Five key differences between minimalism and frugality

    1. Minimalism isn’t concerned with how much money is spent

    Minimalism is primarily interested in reducing the number of physical possessions you own. While this might overlap with spending less money because, well, you’re buying fewer items, it does not mean that a minimalist necessarily spends little money.

    A minimalist is much more likely to invest in high-end products that last longer and won’t need replaced within a few years. While they may spend more money than what the average person would consider wise on a product, that product hopefully won’t need to be replaced in their lifetime. 

    Again, a person who is really driven by minimalism might find frugal insights useful in decisions like these, and the reverse is true for a frugal person, but in general, the minimalist is less concerned with money as a resource than a frugal person is.

    2. Frugality doesn’t necessarily object to the accumulation of possessions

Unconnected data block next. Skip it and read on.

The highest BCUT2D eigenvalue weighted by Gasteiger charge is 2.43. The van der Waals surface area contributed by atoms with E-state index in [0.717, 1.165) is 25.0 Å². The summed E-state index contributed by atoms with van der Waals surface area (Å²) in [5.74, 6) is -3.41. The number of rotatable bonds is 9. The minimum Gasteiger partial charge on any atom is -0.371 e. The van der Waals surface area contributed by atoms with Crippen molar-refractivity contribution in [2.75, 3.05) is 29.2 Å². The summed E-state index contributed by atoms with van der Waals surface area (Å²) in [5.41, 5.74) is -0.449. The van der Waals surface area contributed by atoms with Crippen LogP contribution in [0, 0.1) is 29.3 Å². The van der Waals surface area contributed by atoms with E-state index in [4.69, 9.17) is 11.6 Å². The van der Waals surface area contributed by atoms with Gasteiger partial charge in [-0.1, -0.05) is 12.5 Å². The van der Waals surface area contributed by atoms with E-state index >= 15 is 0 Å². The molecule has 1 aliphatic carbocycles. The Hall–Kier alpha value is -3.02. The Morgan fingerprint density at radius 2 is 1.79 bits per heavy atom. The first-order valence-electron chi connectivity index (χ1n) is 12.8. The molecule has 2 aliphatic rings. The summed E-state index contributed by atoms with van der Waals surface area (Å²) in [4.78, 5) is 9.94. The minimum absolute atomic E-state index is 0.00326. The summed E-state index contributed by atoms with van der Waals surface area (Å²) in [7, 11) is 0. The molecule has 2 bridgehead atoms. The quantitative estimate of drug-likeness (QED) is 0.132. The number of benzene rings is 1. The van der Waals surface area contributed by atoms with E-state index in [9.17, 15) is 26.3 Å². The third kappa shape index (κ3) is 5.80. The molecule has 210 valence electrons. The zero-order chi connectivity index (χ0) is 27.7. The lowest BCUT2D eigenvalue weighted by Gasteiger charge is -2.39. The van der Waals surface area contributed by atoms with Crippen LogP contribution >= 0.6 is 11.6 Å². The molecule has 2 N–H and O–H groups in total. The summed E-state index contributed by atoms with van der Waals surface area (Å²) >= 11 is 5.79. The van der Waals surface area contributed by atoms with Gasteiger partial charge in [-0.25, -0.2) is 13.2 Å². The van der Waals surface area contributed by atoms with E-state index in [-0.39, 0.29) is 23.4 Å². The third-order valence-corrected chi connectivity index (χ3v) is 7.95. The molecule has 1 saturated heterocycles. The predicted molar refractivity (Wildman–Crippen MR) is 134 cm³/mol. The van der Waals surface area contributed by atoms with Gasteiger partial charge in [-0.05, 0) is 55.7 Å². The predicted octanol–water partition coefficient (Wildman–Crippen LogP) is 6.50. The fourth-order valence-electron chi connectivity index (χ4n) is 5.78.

On the flip side of that concept is the idea that a frugal person isn’t necessarily concerned about the accumulation of possessions, provided that those possessions have a use and are acquired economically.

    My favorite example of this is found in a garage. Many frugal people have lots and lots of tools because they get value out of repairing things. A frugal person often acquires these tools on discount, buying them at garage sales, estate auctions and even at retailer sales. A minimalist would buy a small set of tools, intending to multi-task with them, and those tools would be very well-made and seen as an investment. However, the minimalist might not necessarily have the perfect tool for a specific repair job, whereas the frugalist is much more likely to have that perfect tool.